Elaine lit a set of candles on the dinner table before settling down on her rocking chair for the evening, which she had thankfully brought inside before the storm hit. She pulled out a basket of wool and began to knit, continuing to make a pair of mittens she was making for her brother Joseph as a birthday present when he returned. His hands were perpetually cold, especially when he was out on the open sea.
Every so often Elaine would lift her eyes and watch Lou play, making sure she never grew too close to the fire. There was a small bookshelf that Ben had made her last winter that served as a mantel, but Elaine used it as a bookshelf more than anything else. Elaine’s mother had been able to read, having come from a family of bookkeepers from some far away village. Her mother had even taught Elaine how to read, and though she had tried to teach her sons, their limited interest in literature brought them limited fluency. Not even Elaine’s father knew how to read.
To Elaine, reading was a pleasant pastime, though in total she only had seven books to read from. Two of which were about edible flowers and herbs that grew on the coastline. The others were about great heroes going on grand adventures, saving lost princesses and battling fierce beasts.
She knew they were only stories, tales to tell children when they couldn’t sleep. They meant more to Elaine, however. Not that she would ever tell this to her father or brothers, who would always tease her whenever they found her with a ratty old book in her hand.
There was a time when Elaine tried to teach Lou how to read, hoping to communicate with her by writing. Elaine soon realized, however, that she learned how to read by sounding words out and by hearing her mother say them to her, and she knew no other way of teaching it.
This didn’t stop Elaine from reading to Lou. Instead of Lou listening to the story, Elaine would take Lou’s hand and place it on her chest, allowing her to feel the vibrations of her voice as she read.
Even if Lou had the ability to hear and speak, Elaine doubted that would have made any difference. Lou didn’t care for reading, or berry-picking, or swimming in the river, or even collecting seashells. All Lou liked to do was stand at the top of a hill, or wherever the wind blew the strongest, and would lift her arms high as though she were about to take flight. Even when Lou wasn’t standing at the top of a hill, the wind seemed to follow wherever she went. Softly blowing through her dirty tendrils of blonde hair.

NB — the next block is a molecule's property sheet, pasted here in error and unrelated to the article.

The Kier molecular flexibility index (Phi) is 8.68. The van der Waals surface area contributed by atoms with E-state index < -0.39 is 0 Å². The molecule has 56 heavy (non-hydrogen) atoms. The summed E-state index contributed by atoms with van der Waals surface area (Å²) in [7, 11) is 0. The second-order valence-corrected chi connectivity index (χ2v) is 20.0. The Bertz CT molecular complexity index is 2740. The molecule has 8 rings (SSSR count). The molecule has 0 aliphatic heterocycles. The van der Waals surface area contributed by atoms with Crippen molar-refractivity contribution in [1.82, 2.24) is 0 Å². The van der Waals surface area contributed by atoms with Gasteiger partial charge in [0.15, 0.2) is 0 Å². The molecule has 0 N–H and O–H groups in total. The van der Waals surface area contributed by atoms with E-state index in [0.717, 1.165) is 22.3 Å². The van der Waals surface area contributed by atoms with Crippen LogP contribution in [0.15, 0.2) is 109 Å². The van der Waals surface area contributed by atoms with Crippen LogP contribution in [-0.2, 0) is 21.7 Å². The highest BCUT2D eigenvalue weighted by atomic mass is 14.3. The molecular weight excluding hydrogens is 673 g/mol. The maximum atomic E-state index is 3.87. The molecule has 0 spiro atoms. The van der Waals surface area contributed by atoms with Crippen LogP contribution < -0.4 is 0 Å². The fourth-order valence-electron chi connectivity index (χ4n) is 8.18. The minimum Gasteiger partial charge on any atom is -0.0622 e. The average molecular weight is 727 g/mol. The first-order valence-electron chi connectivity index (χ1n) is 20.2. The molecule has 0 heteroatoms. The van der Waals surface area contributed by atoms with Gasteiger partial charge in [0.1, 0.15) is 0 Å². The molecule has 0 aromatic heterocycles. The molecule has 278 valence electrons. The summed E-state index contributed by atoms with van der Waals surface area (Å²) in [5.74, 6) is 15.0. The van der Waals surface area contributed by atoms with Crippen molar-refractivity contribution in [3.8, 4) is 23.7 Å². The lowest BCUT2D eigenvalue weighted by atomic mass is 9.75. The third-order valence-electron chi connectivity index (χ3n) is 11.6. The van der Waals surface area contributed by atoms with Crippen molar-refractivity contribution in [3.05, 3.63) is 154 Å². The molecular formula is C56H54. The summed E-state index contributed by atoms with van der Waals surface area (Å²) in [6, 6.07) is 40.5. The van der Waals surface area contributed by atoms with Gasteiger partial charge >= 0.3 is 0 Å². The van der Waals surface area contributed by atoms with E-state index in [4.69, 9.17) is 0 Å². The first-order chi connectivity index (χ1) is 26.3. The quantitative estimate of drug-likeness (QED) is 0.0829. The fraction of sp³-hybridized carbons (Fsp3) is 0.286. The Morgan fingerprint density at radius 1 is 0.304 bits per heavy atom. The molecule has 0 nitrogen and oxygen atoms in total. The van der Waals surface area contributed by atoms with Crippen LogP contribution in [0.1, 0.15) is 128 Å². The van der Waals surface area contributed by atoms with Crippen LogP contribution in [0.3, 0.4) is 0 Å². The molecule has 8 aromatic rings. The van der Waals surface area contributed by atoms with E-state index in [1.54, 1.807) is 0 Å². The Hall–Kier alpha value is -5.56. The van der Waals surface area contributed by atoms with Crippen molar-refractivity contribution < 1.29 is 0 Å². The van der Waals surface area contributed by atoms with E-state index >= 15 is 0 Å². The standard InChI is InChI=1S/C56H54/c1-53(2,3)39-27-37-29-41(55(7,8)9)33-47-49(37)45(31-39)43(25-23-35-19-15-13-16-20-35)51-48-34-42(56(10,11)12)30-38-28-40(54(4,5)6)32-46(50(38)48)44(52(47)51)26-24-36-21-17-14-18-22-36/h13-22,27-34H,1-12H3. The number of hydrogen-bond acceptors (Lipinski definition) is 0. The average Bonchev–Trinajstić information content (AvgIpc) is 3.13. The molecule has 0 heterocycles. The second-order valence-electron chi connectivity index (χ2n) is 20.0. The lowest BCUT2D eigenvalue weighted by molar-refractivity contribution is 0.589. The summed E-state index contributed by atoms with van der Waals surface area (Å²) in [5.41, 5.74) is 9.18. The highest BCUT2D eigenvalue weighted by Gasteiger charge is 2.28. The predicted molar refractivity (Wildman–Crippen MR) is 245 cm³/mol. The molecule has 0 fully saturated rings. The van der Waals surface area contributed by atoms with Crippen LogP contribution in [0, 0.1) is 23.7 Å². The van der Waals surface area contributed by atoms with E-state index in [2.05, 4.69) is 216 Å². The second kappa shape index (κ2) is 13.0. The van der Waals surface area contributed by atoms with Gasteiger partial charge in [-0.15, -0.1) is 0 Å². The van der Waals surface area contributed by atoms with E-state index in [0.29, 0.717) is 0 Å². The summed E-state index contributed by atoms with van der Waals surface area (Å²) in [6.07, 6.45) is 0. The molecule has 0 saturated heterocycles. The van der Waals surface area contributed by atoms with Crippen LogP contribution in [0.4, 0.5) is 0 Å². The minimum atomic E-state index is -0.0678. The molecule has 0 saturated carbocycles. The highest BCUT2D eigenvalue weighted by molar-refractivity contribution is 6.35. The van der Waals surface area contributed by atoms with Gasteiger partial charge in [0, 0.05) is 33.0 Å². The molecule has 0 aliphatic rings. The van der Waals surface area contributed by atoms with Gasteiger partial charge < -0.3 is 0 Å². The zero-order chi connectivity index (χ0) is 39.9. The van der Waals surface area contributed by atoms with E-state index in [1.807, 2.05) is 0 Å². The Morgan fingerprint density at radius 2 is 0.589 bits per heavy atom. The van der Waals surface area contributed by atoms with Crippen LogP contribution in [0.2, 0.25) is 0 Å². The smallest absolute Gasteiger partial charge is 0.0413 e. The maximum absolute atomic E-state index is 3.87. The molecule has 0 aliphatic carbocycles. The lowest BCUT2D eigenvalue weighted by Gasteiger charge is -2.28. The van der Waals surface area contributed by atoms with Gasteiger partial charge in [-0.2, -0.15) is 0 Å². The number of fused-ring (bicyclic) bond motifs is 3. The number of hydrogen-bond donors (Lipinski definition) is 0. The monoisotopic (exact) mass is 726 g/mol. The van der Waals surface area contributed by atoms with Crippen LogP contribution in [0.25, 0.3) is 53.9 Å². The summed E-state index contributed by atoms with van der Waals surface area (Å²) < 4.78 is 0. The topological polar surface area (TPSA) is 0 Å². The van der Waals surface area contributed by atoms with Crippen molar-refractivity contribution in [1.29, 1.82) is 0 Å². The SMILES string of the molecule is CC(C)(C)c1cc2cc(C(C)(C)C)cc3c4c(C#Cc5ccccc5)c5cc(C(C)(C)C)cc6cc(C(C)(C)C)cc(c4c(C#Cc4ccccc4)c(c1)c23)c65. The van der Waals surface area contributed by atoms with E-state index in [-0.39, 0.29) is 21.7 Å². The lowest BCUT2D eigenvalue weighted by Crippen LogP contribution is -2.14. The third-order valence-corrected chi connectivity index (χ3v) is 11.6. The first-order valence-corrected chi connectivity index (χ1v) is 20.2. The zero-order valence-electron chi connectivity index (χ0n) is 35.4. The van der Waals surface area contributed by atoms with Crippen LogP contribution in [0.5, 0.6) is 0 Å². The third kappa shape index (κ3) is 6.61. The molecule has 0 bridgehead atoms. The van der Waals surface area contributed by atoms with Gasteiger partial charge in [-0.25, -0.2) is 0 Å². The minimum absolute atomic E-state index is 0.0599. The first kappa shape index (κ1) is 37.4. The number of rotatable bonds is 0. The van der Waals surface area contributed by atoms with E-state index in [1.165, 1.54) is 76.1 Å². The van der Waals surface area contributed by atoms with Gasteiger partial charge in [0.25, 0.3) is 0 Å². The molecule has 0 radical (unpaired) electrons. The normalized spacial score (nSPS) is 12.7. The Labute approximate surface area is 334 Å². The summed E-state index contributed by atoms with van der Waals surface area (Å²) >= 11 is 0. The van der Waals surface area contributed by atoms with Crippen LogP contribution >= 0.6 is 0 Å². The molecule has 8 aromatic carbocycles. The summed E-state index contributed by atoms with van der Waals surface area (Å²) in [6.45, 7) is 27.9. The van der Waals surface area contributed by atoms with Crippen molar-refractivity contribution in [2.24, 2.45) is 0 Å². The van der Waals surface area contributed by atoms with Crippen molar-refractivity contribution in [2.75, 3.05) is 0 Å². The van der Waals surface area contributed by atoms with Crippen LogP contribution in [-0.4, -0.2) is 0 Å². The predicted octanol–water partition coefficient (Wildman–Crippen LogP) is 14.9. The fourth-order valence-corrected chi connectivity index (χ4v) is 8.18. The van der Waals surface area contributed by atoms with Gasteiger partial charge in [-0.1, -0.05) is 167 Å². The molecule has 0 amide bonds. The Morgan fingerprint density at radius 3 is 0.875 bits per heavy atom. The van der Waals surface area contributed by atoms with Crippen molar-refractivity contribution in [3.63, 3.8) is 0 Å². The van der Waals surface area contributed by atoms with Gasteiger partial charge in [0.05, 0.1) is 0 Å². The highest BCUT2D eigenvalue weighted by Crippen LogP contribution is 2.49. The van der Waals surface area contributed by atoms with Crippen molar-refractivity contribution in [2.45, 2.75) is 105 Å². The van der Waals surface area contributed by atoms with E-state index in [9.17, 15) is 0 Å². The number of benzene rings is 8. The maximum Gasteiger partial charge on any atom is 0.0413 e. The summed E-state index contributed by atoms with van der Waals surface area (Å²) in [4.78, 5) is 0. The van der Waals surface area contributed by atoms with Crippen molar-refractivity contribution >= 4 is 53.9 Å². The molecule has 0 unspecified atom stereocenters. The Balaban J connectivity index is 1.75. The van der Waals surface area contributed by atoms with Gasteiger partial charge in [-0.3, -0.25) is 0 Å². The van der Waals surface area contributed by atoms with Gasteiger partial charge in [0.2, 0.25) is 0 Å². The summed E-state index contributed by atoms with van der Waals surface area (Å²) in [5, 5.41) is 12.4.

Lou placed a hand over Elaine’s, startling her as she remembered where she was. Lou pointed to her stomach, telling Elaine that she was hungry. Elaine gave her a weak smile and nodded before heading for the kitchen to start on dinner. Lou had always been a particularly hungry child, but as she continued to grow her hunger only seemed to increase. After having two younger brothers, however, Elaine was used to the constant questions about food.
Elaine pulled out the kitchen pot and dragged it over to the fireplace, her arms nearly popping out of her shoulders as she lifted the pot onto the hook inside the fireplace. Wiping the sweat from her brow, Elaine began adding several buckets of water into the pot, waiting for it to boil before adding in the potatoes, carrots, and their last chunks of salted pork.
Elaine frowned as she watched the pork boil next to the other vegetables. She and Lou would have to go into one of the village markets tomorrow and try to trade for more meat. Though traveling to the nearby village was always something new and exciting for her to do, she wasn’t sure if any of the farmers would want to trade for anymore of her stitched table clothes or knitted hats. She could try and use the leftover shell paste Lou had made, but many of the families already make their own.